Local And Remote Debugging With GDB

As a debugger, GDB is a veritable Swiss Army knife. And just like exploring all of the non-obvious uses of a those knives, your initial response to the scope of GDB’s feature set is likely to be one of bewilderment, subsequent confusion, and occasional laughter. This is an understandable reaction in the case of the Swiss Army knife as one is unlikely to be in the midst of an army campaign or trapped in the wilderness. Similarly, it takes a tricky debugging session to really learn to appreciate GDB’s feature set.

If you have already used GDB to debug some code, it was likely wrapped in the comfort blanket of an IDE. This is of course one way to use GDB, but limits the available features to what the IDE exposes. Fortunately, the command line interface (CLI) of GDB has no such limitations. Learning the CLI GDB commands also has the advantage that one can perform that critical remote debug session even in the field via an SSH session over the 9600 baud satellite modem inside your Swiss Army knife, Cyber Edition.

Have I carried this analogy too far? Probably. But learning the full potential of GDB is well worth your time so today, let’s dive in to sharpen our digital toolsets.

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Using Valgrind To Track Down Known And Unknown Bugs In Your Code

We all know what bugs in code are. We don’t like them when they are in programs we use, and they’re even worse when they are in code which we have written. Clearly, the best code is bug-free, but how do we get there?

This isn’t a new question, of course, just one that has become ever more important as the total number of lines of code (LoC) that run modern day society keeps increasing and which is affecting even hobbyists more and more often now that everything has a microcontroller inside.

Although many of us know the smug satisfaction of watching a full row of green result markers light up across the board after running the unit tests for a project, the painful reality is that you don’t know whether the code really is functionally correct until it runs in an environment that is akin to the production environment.  Yet how can one test an application in this situation?

This is where tools like those contained in the Valgrind suite come into play, allowing us to profile, analyze and otherwise nitpick every single opcode and memory read or write. Let’s take a look, shall we?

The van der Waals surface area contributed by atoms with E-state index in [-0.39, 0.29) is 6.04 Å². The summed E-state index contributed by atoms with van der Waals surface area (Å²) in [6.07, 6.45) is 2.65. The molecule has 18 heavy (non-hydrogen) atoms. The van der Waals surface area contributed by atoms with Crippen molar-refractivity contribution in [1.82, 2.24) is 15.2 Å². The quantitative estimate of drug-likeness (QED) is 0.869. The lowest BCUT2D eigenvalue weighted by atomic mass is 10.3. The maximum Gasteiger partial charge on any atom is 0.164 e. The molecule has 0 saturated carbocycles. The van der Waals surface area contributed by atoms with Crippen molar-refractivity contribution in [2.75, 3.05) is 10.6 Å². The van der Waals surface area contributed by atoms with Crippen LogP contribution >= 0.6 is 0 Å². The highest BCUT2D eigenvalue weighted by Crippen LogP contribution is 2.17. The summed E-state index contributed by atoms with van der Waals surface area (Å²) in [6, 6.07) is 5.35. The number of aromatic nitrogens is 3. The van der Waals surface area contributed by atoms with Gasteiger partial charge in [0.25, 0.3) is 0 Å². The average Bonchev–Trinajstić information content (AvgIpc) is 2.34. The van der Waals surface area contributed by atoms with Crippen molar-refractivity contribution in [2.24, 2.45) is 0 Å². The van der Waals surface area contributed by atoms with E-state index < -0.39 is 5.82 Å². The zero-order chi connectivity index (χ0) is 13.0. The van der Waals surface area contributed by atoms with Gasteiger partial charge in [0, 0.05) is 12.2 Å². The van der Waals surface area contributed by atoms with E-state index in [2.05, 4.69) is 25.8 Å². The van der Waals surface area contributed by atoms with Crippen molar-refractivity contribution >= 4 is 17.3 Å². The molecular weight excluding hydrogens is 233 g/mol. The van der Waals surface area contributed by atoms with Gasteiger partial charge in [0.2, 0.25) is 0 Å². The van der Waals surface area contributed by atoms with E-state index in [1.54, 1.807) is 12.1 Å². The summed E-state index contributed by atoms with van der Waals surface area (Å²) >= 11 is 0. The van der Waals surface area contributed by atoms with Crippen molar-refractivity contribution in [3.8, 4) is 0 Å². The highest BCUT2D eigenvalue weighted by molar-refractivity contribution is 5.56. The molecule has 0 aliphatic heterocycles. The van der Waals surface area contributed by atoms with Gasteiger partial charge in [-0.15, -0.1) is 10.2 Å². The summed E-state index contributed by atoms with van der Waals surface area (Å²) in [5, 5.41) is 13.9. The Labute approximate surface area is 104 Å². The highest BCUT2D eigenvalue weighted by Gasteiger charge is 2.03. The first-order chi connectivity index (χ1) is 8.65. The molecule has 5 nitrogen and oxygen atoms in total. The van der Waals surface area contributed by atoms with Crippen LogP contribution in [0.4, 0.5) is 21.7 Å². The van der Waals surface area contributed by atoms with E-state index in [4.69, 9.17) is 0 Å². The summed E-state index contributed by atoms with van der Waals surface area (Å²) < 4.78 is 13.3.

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Debugging Electronics: To Know Why It Didn’t Work, First Find What It Is Actually Doing

Congratulations, you have just finished assembling your electronics project. After checking for obvious problems you apply power and… it didn’t do what you wanted. They almost never work on the first try, and thus we step into the world of electronics debugging with Daniel Samarin as our guide at Hackaday Superconference 2019. The newly published talk video embedded below.

Beginners venturing just beyond blinking LEDs and premade kits would benefit the most from information here, but there are tidbits useful for more experienced veterans as well. The emphasis is on understanding what is actually happening inside the circuit, which explains the title of the talk: Debugging Electronics: You Can’t Handle the Ground Truth! So we can compare observed behavior against designed intent. Without an accurate understanding, any attempted fix is doomed to failure.

To be come really good at this, you need to embrace the tools that are often found on a well stocked electronics bench. Daniel dives into the tricks of the trade that transcend printf and blinking LED to form a plan to approach any debugging task.

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SOICbite: A Program/Debug Connector For An SOIC Test Clip

The problem is well-known: programming and debug headers consume valuable board space and the connectors cost money. Especially troublesome are the ubiquitous 100-mil pin headers, not because they’re expensive, but because they’re huge, especially along the z-axis. If you’re building miniature devices, these things can take up a ridiculous amount of space. With some clever thinking, [Simon Merrett] has found a way to re-use something many of us already have — an SOIC-8 test clip — to connect to a special footprint on the PCB without requiring another connector. He calls the system SOICbite.